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How Unsecured Business Loans Work

Written by Banks Editorial Team
7 min. read
Written by Banks Editorial Team
7 min. read

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Many business owners borrow money from lenders to make investments and cover operating expenses. Receiving capital helps companies grow faster or acquire inventory before a busy season. Business owners can choose between secured and unsecured loans.

Most lenders require business owners to pledge collateral to secure a loan. If your business doesn’t have enough assets to back up the loan, you may be forced to use your personal assets. However, risking your car or house may not be the best solution. Some borrowers do not want to incur that type of risk. Luckily, you can tap into unsecured business loans to finance your business needs.

In this post, we’ll discuss unsecured business loans, how they differ from secured loans, the pros and cons, and the available options. You’ll also learn what you need to qualify for an unsecured loan and where to get one.

Find The Best Loan For Your Small Business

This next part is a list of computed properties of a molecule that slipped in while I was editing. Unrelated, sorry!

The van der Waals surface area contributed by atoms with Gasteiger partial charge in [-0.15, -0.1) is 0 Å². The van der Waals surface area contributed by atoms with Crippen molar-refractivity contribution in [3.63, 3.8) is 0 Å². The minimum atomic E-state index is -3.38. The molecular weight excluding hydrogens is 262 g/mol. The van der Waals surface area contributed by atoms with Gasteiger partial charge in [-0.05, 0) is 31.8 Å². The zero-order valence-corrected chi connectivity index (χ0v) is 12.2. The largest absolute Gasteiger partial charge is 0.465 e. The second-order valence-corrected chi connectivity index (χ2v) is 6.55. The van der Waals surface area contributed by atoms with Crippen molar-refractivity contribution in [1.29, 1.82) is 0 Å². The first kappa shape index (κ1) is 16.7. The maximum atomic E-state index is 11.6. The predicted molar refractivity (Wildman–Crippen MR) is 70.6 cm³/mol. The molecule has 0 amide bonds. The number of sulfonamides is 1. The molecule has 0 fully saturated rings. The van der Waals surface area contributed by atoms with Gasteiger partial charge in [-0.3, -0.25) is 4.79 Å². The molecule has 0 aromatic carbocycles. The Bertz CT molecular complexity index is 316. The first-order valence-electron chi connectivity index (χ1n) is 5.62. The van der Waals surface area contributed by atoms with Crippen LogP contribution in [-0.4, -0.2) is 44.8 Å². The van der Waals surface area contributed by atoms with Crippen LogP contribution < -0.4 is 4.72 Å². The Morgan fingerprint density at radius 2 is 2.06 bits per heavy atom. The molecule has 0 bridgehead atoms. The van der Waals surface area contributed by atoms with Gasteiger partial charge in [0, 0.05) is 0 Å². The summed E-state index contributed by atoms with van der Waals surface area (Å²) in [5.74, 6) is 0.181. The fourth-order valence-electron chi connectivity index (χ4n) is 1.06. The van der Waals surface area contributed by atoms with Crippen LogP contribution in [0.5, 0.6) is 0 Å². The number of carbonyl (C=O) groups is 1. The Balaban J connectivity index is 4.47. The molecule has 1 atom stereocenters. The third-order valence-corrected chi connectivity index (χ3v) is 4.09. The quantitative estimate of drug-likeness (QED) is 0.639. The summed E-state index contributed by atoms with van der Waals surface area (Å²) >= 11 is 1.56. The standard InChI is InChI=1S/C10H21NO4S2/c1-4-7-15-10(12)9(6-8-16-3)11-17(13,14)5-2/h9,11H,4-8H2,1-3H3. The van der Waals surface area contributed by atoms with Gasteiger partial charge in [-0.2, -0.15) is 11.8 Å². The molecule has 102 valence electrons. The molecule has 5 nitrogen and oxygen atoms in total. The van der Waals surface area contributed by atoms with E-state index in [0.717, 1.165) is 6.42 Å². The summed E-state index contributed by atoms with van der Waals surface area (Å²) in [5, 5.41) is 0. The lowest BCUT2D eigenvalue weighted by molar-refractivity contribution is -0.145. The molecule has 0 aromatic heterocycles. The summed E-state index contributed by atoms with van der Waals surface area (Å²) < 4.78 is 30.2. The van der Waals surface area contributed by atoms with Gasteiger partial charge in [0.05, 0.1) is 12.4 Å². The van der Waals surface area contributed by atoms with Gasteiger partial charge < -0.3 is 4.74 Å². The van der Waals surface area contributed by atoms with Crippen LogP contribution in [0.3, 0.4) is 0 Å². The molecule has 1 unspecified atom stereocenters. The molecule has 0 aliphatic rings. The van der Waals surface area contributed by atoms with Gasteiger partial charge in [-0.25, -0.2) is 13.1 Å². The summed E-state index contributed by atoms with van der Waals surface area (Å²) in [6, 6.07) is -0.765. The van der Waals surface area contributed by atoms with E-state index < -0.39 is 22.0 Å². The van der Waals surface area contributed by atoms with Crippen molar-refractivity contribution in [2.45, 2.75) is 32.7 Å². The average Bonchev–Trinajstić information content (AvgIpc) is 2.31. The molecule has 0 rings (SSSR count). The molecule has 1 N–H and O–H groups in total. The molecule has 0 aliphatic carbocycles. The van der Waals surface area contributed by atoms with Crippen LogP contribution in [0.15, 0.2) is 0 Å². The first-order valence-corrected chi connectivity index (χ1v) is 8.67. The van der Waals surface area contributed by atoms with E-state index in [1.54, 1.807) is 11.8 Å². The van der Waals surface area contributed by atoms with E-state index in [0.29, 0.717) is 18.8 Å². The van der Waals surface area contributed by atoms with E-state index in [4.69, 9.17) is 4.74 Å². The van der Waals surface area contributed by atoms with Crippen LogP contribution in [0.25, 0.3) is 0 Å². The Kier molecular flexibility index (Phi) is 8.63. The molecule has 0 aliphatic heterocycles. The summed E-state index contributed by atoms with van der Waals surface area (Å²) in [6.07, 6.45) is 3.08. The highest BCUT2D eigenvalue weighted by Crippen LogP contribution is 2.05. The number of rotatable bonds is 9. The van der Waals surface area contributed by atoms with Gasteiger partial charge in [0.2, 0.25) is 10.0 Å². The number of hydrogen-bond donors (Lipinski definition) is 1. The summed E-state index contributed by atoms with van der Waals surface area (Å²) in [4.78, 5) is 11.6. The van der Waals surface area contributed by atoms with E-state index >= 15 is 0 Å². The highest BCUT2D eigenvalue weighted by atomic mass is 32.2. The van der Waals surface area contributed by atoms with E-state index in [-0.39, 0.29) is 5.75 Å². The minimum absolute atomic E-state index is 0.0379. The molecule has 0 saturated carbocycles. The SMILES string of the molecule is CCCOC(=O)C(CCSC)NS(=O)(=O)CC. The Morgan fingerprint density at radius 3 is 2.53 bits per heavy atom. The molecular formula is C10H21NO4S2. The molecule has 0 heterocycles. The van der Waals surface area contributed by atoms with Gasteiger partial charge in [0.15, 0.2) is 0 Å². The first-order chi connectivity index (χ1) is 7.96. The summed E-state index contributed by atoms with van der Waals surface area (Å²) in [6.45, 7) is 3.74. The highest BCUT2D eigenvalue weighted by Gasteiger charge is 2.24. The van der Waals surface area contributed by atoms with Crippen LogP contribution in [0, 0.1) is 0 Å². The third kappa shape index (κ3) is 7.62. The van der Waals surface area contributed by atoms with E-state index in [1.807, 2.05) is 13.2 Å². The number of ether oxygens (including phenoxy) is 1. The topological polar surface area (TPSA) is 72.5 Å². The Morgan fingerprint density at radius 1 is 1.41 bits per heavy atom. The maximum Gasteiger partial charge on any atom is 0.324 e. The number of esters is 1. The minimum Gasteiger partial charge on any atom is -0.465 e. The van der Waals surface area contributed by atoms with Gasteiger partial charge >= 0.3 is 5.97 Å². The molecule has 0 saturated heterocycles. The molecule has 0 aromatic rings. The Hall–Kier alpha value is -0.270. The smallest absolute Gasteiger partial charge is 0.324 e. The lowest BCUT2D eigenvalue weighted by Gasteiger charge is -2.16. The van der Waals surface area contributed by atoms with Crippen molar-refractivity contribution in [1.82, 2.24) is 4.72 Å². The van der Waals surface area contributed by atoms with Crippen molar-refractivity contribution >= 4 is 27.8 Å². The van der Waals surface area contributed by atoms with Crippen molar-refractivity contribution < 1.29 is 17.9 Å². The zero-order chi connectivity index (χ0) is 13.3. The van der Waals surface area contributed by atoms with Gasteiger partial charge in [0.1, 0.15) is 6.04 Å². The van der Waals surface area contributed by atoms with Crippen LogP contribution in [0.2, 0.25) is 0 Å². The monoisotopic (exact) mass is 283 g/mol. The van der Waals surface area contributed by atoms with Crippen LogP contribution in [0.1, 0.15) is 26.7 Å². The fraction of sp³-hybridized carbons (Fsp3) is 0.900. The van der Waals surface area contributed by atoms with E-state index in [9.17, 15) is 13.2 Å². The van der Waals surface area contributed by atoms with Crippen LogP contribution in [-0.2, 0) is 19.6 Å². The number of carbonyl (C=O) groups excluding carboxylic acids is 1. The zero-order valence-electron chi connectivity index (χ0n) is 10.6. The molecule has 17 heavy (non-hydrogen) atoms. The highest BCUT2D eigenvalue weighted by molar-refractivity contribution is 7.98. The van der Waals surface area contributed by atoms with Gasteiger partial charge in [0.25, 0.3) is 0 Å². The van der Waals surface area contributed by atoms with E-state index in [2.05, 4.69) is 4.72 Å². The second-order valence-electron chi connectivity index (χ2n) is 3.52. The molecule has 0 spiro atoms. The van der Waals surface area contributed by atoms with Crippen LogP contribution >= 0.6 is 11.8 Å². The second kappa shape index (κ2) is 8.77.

Get funding in as little as 24 hours. See your prequalified offers by filling out a quick online form. No industry excluded. SBA financing is available.

What is an Unsecured Business Loan?

An unsecured business loan is a loan that doesn’t require any form of collateral like equipment, inventory, or real estate to secure funding. This arrangement reduces a borrower’s risk and still gives them access to capital. It can be especially helpful for borrowers starting out who don’t have as many assets. Lenders often issue this type of loan using the borrower’s creditworthiness rather than collateral.

However, some lenders may still require a personal guarantee or a UCC lien. When you sign a personal guarantee, you agree to use your personal assets as collateral. It effectively pops the corporate bubble if you have your business set up as an LLC or similar entity. A UCC lien gives the lender the right to seize your business assets if you can’t repay the loan.

Typically, getting approved for an unsecured loan is more difficult than getting a secured loan because lenders rely on your creditworthiness. You might also get stuck with a higher interest rate because the lender takes on more risk. But if you have a strong credit history and a steady income stream, you should have an easier time qualifying for an unsecured loan. In addition, an excellent credit score can help you get lower rates even if you use an unsecured business loan.

How Is an Unsecured Business Loan Different from a Secured One?

Secured and unsecured loans both let you get more funds, but it’s important to know the differences. As mentioned before, unsecured business loans allow you to borrow money without having to pledge collateral. On the other hand, secured business loans require you to put up collateral to get the funding. If your business is unable to repay the loan, the lender will seize your valuable assets to recoup the losses. Generally speaking, secured business loans are riskier than no-collateral loans because you have something to lose if you default.